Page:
Bonsai people, social business

On Oct. 7, Bellevue College’s social business club publically screened “Bonsai People: The Vision of Muhammad Yunus.” Guest speaker Narima Amin, founder and president of RISE-UP from Poverty, helped
guide the event from beginning to end. The film and the event surrounding it were designed to
promote social business, which, according to Amin, “mixes the objectives of a charity organization with the operating model and skills of a for-profit organization; it runs like
any traditional profit-making business with the goal of solving social problems.”

Banker and economist Muhammad Yunus is one
of the only people in history to be the recipient of a
Nobel Peace Prize, a Presidential Medal of Freedom and a Congressional Gold Medal. He began his multi-decade journey by giving microcredit loans to Bangladeshi women in extreme poverty, working closely with them to ensure that the loans were put to
use starting businesses. From a small project that he started  in 1976 as a professor at the university of Bangladesh, the Grameen Bank came into existence in 1985 as a borrower-owned bank.

Yunus started with less than 50 women, giving out loans of less than $30 that he paid out of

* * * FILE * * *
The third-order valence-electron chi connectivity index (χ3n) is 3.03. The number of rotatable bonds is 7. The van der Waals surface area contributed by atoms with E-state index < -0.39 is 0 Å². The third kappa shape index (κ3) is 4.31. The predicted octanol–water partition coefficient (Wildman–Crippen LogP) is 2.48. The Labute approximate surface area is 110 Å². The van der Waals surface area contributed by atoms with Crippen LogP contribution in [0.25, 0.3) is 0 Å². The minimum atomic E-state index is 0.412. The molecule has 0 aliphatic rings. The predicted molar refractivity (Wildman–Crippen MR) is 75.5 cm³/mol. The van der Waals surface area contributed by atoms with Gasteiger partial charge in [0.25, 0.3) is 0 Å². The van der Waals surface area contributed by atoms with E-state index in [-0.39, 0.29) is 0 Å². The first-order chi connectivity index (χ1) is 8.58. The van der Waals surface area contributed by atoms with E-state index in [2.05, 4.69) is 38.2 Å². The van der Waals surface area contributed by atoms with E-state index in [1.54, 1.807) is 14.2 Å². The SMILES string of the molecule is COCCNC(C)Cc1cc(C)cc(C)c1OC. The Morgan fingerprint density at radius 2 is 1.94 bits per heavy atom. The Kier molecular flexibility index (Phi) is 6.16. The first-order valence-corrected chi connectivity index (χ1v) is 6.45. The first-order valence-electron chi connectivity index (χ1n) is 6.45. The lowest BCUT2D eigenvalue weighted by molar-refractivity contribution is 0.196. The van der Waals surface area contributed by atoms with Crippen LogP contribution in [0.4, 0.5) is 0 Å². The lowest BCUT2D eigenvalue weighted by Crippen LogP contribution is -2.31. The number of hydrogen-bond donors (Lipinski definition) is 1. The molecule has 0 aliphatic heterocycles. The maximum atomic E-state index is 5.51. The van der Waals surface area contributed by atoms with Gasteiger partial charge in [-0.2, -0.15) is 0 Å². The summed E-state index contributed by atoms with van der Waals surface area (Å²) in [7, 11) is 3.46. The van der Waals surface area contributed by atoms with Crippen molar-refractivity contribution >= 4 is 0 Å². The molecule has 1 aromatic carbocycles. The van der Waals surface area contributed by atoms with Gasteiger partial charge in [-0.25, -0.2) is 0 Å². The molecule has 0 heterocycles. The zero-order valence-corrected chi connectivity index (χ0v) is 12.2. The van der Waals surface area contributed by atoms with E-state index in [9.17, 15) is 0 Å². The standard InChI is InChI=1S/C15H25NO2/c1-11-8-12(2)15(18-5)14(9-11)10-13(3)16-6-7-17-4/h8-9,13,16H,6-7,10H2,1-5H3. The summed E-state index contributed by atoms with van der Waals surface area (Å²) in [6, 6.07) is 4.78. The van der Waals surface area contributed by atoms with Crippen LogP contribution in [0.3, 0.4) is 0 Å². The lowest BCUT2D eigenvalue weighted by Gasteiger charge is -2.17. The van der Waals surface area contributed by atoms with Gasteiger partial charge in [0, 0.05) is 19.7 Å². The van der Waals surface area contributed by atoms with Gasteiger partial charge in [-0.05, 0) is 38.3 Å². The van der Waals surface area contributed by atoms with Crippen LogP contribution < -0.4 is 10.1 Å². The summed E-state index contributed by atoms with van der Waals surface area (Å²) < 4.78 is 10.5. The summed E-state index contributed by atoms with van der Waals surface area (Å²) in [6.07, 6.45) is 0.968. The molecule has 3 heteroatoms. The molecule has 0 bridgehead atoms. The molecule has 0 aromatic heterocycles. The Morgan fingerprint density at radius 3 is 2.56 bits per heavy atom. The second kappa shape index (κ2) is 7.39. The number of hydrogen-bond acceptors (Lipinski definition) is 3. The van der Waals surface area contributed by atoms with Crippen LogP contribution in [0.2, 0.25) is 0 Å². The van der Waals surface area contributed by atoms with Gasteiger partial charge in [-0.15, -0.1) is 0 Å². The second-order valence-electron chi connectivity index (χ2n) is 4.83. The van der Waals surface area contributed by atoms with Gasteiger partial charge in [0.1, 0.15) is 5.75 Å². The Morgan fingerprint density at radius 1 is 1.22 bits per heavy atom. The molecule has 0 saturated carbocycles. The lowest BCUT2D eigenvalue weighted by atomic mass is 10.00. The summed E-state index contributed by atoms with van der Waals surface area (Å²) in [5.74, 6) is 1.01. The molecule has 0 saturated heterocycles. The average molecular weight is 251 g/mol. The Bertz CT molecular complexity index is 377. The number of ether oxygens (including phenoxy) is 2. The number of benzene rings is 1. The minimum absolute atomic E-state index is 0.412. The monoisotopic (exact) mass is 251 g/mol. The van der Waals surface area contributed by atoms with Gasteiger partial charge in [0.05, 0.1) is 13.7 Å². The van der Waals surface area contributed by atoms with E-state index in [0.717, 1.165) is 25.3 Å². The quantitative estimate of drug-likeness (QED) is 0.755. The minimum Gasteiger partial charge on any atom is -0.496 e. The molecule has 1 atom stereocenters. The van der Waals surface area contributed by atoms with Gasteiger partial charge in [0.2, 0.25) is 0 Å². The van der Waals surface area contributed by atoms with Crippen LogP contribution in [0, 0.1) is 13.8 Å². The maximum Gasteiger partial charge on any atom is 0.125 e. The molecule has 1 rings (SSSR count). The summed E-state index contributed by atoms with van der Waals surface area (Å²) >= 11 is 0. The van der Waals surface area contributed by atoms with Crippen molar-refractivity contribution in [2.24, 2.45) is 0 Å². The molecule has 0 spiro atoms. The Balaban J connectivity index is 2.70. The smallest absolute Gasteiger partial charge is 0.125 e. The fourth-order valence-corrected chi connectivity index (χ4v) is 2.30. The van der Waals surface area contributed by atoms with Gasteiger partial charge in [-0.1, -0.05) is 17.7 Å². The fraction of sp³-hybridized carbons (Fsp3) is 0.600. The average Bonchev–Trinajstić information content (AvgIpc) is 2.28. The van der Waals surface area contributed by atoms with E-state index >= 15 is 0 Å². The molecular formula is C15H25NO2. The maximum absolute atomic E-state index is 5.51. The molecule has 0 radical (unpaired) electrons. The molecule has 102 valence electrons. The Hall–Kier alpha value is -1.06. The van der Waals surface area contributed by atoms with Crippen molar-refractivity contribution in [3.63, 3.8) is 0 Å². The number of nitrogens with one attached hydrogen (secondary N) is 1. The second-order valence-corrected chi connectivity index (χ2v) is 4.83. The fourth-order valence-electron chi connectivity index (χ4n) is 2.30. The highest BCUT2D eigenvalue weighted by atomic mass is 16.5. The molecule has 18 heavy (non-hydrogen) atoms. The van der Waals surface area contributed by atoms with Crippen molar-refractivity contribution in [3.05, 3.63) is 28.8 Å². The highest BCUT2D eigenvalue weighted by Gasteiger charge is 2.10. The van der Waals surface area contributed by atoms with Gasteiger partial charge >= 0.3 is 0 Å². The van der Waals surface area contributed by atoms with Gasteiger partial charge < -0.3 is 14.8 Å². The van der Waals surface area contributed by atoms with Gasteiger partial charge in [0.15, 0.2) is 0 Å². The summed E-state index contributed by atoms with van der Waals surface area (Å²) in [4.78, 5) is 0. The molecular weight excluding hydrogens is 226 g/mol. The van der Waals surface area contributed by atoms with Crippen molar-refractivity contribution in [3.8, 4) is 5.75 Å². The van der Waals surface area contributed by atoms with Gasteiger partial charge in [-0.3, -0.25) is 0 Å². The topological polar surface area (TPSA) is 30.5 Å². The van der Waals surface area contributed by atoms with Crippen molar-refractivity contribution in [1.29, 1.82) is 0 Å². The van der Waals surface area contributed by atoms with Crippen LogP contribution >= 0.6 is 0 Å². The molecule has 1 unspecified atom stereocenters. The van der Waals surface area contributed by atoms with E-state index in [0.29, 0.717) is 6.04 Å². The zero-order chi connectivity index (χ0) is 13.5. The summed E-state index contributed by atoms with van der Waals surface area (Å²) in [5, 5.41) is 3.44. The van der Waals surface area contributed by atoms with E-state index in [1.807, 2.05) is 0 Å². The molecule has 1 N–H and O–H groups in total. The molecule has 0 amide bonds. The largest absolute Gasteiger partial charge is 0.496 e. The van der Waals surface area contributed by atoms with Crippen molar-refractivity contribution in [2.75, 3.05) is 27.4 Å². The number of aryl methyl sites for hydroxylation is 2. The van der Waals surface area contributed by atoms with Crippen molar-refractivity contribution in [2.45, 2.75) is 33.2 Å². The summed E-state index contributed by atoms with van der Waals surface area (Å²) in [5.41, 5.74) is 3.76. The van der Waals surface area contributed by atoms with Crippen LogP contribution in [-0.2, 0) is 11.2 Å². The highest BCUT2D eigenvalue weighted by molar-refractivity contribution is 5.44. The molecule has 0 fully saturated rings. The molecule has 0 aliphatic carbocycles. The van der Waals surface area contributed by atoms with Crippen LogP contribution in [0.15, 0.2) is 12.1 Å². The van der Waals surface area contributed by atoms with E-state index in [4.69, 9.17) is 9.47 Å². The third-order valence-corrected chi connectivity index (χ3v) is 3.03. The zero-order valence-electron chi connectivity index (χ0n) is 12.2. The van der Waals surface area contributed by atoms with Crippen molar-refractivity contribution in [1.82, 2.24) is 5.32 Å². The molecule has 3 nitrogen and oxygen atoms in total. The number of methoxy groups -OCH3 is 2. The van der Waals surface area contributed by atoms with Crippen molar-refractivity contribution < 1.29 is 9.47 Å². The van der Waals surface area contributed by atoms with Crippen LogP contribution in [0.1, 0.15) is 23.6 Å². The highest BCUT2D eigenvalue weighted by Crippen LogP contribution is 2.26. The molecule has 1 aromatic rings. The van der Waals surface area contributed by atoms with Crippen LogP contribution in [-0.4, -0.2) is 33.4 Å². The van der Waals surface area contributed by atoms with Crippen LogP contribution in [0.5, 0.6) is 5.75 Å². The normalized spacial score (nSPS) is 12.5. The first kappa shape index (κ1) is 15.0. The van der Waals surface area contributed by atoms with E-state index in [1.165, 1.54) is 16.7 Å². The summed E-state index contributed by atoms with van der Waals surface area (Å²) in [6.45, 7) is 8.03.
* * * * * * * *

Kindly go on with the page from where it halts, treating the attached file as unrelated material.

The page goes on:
pocket. The program has become so successful that Yunus began a community-funded bank that is now one of the most widely used banks in Bangladesh. Since its humble beginnings,
over six million individuals have taken out microcredit loans, over 90 percent of which are women in extreme poverty. These microcredit loans have been used for everything from starting yogurt distributing businesses to sustainable energy manufacturers.

“That’s one in every thousand people in the world,” said Holly Mosher, director of the film, who answered questions after the movie was over.

This is social business at work, a catchphrase for Yunus, and the source of the film’s title, has continually been that, “poor people are bonsai people” in a “seed-society never allowed them the space to grow.”

Beyond business, the Grameen bank has independently kick started health clinics and disaster preparedness centers without profit.

As Yunus puts it, “Since we are working with the poor, one of the first things that came to our attention, was that they are also poor of health.” He goes on to explain that the best way to empower these people is, in many cases, to improve their basic health and sanitary conditions, especially during natural disasters.

As an economist, Yunus said that during his studies and many years as a professional, he had examined what he called the “bird’s eye view” of economy, the way that money moved through the big picture. Going into social business, he felt it was the earthy approach, the “worm’s eye view,” that showed him how to best help the individual communities.

BC’s social business forum is holding a competition for student-driven social business ideas. For information, contact Salma Abdelbadie at (425)268-0003, or